Photo credit: Jim Winsor
On October 6, 2009, San Diego Pride Executive Director Ron deHarte received an email informing him that the San Diego Pride Board of Directors had voted to approve a $5,000 payment to Board Chair Dr. Philip Princetta, for his seven years of service to the organization.
“I was sick to my stomach when I read that email,” said deHarte. “I was sick to think that a Board could take that kind of action without consulting with the Executive Director.”
A payment to a board member is expressly prohibited in a paragraph located in the organization’s bylaws. The language is clear and simple: board members are not to be compensated.
deHarte was shocked by the decision.
“Even if someone wanted to construe in their minds that it was okay to do this- the decision to make a payment of this nature, which is highly unorthodox, this process should have taken place in the public realm. [The Board] should have had a third party come in to do an assessment on the value of the Chair’s time and how much compensation should be paid. There would have been a right way to do this. Making this type of decision via secret meeting, which excluded the Executive Director, was not the way to go about this.”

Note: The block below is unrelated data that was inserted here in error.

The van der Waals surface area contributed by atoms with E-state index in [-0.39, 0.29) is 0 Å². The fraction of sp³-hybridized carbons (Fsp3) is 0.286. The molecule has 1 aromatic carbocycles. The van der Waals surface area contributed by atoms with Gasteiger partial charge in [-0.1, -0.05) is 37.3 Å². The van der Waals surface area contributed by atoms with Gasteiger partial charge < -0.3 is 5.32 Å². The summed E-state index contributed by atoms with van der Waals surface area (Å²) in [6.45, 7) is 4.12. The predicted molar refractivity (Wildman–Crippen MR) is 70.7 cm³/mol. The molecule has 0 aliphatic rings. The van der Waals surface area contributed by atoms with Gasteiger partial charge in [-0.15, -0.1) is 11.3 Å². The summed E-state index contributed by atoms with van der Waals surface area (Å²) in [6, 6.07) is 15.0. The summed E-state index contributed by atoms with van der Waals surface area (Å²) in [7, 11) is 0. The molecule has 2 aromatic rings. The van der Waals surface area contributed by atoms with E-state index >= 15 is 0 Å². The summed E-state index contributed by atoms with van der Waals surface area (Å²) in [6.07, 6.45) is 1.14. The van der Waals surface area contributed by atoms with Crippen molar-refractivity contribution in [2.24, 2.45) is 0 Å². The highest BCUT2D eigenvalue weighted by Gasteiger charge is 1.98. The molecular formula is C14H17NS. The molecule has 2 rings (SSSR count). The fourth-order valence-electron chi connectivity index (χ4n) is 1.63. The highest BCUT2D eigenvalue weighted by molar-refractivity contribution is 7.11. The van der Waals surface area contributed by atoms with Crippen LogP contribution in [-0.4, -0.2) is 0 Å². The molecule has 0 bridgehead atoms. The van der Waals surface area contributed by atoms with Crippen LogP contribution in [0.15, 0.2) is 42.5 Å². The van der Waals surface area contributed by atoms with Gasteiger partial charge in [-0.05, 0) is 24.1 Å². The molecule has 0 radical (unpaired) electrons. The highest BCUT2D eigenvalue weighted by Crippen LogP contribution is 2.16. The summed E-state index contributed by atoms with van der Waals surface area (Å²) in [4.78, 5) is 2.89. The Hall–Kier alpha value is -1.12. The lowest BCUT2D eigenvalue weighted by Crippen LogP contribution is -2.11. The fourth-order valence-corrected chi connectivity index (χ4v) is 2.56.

The cutting of that check marked the first time in the history of San Diego Pride that a board member had been compensated for their time. deHarte also understands this to be the first payment of its kind to a board member for a nonprofit organization in San Diego.
“I couldn’t believe we were going to pay someone who had served in a volunteer capacity from 2002 to 2009,” he added. “There was no contract for performance, verbal or written. There was no agreement to say we’re going to pay Princetta for his service to the organization. It just appears that an arbitrary decision was made to pay this guy- and it just smells bad.”
deHarte’s objections to the “one-time payment” stacked high. There was no documentation. Other nonprofit boards had not been looked at. Best practices were not looked into. All of these things, he felt, should have been done prior to awarding the Chair the $5,000 check. Although he remained highly skeptical of the decision- deHarte felt it best to wait and see what the minutes from October’s meeting reflected. But the information wasn’t there.
Nor was it available in November.